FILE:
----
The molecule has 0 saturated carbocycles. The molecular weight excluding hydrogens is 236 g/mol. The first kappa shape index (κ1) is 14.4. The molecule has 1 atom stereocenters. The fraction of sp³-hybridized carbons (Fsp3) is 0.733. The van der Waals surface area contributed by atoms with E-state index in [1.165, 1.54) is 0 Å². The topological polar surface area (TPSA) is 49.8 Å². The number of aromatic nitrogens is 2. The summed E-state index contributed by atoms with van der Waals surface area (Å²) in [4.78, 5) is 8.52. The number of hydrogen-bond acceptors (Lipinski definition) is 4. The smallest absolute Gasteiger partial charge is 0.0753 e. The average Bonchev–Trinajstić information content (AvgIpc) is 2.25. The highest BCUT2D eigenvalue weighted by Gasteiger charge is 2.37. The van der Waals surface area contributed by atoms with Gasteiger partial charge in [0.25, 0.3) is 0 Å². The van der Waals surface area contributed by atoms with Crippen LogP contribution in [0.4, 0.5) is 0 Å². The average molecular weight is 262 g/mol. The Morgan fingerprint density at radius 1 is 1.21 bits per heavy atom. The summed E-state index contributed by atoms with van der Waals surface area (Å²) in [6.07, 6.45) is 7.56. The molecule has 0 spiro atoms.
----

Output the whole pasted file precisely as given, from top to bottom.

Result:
The molecule has 0 saturated carbocycles. The molecular weight excluding hydrogens is 236 g/mol. The first kappa shape index (κ1) is 14.4. The molecule has 1 atom stereocenters. The fraction of sp³-hybridized carbons (Fsp3) is 0.733. The van der Waals surface area contributed by atoms with E-state index in [1.165, 1.54) is 0 Å². The topological polar surface area (TPSA) is 49.8 Å². The number of aromatic nitrogens is 2. The summed E-state index contributed by atoms with van der Waals surface area (Å²) in [4.78, 5) is 8.52. The number of hydrogen-bond acceptors (Lipinski definition) is 4. The smallest absolute Gasteiger partial charge is 0.0753 e. The average Bonchev–Trinajstić information content (AvgIpc) is 2.25. The highest BCUT2D eigenvalue weighted by Gasteiger charge is 2.37. The van der Waals surface area contributed by atoms with Gasteiger partial charge in [0.25, 0.3) is 0 Å². The van der Waals surface area contributed by atoms with Crippen LogP contribution in [0.4, 0.5) is 0 Å². The average molecular weight is 262 g/mol. The Morgan fingerprint density at radius 1 is 1.21 bits per heavy atom. The summed E-state index contributed by atoms with van der Waals surface area (Å²) in [6.07, 6.45) is 7.56. The molecule has 0 spiro atoms.